Mel Gibson’s latest project.


Hacksaw Ridge tells the true story of Desmond Doss, the only conscientious objector to ever win the Medal of Honor. Doss, a pacifist, saved the lives of 75 fellow soldiers during the assault of Hacksaw Ridge after the rest of the platoon (or squad—not sure of the proper term) had been forced to retreat due to overwhelming Japanese resistance.

I am not interested in comparing the film to its historical veracity—I will leave that to others who are experts in the area. However, there is one aspect of this film that I am willing to bet had an impact on viewers, and that is Mel Gibson. After his near-legendary racist meltdowns in years past, has tainted his reputation. Some folks can say that they can separate art from artist. While I do think this is possible, it is something I am not certain I can wholly do. Further, Gibson’s trademark style is on this film, and that makes the separation even harder.

Gibson is a competent director, to say the least. There are several good shots, and the story overall works. Where my issues come are some of the pacing and overall narrative elements simply didn’t work.

One of the positive aspects of the film ends up hurting it in the end. We as the audience truly get to know Doss. Andrew Garfield plays the part well, and I must say he continues to impress me as an actor. While we know Doss, we simply do not get to know the other soldiers very well. Any emotive moments are solely through Doss’ reaction to his comrades, not ours. Further, during the explosive combative moments, Garfield often disappears, and that leaves our connection to these characters somewhat limited.

Doss deserves to be commemorated and known in our culture, but the question is whether or not this film does the best job possible. Gibson’s well-lit fable shows the horrors of war through a highly stylized and almost mechanized lens. Numerous shots of only a gun firing remove the human elements. At worst, some of the combat felt a little “videogameified” to me. We have explosions, fire, and plenty of shredded limbs around, but without the direct connection, something feels amiss.

Further, I know that Doss was treated like shit for his decision to not carry a weapon, but the movie pushes this into a bizarre forced-martyrdom feel at several points. The beginning of the film is particularly bad in hammering these points home. Despite being able to craft a good narrative, Gibson lacks a subtle touch. Moments where the film should be reflective are instead blunt. We as the audience are guided in how we are meant to react, and almost no control over how we feel is left up to us. The structure of the film is so tight in these areas that powerful moments come off as forced, sometimes rushed, and overall break the narrative power.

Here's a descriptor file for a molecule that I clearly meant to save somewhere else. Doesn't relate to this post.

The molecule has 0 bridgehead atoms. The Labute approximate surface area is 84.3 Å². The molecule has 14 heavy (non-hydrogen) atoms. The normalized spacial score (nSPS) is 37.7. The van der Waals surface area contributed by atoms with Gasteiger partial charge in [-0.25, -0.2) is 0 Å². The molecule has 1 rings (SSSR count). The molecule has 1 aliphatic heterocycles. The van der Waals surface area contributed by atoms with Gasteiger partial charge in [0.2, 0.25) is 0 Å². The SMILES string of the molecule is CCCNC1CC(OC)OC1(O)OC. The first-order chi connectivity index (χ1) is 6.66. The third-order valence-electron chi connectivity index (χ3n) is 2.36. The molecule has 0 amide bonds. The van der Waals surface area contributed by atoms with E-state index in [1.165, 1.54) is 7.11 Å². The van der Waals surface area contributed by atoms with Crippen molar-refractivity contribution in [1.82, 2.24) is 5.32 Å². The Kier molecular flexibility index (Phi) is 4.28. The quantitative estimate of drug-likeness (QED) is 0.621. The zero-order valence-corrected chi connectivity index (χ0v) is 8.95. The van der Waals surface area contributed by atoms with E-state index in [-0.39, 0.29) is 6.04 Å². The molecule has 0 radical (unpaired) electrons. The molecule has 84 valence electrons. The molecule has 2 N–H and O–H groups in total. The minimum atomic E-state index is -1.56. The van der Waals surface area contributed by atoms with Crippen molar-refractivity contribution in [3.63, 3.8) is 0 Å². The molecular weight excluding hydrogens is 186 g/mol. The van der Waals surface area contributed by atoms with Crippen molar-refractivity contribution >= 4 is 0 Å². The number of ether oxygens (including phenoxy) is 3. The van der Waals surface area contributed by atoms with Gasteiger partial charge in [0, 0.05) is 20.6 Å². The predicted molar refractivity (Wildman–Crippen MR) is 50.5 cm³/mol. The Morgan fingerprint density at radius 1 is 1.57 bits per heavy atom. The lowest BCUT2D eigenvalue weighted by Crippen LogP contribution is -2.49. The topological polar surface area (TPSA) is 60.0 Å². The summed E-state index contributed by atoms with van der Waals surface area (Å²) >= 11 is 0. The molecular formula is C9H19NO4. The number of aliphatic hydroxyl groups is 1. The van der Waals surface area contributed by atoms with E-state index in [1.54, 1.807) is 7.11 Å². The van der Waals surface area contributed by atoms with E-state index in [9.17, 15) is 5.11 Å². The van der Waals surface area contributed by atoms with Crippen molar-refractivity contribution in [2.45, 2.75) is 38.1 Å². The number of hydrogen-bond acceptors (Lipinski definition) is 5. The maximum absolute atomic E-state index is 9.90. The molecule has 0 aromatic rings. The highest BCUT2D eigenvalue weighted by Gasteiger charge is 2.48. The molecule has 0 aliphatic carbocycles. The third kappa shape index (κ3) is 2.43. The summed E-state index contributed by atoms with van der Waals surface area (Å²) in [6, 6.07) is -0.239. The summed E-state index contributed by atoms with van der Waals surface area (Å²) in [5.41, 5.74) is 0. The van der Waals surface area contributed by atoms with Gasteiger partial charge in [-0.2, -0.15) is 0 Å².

Unfortunately, these blocky moments in the film add a layer of cheesiness that is sometimes hard to ignore. Despite solid acting, and often strong framing of scenes, something simply feels off. Gibson’s heavy hand is extended to set designs, where it seems so ardent on appearing authentic that it almost looks like a set. Once we arrive on the island, the scenes are often so tightly filmed that we never really get an idea of the scope of the battle. These tight frames sometimes add to the claustrophobic terror that combat entails, but other times, it simply didn’t make sense.

I see people react to criticism of the film as somehow a criticism on Doss. These statements are completely ridiculous. Doss did what he did out of conviction and courage. Gibson’s character seems more bent on redemption and proof of valor at many points than simply selfless. I wonder how much of this film is an exercise in what Gibson perhaps wants us to see in him. The film rings with competency and passion, yet somehow the two did not fully connect.

This is the third of the Oscar nominated films I have seen, and none have left a profound impact on me. I knew of Doss before the film, and that might have made a difference. Each of the films seem to be working within their genre moorings. Hacksaw Ridge is a decent war film, but it does not transcend this in almost any way. Perhaps most disappointing is that this film seems to meet your expectations. Denying the audience a breadth of reaction through nuance means that folks are going to come in knowing whether or not they will like it, and they will probably not be surprised. The tightness of the film might help with audiences who are drawn to these narrative, but for those not necessarily fans or simply tired of the genre, the film stays limited. 6/10

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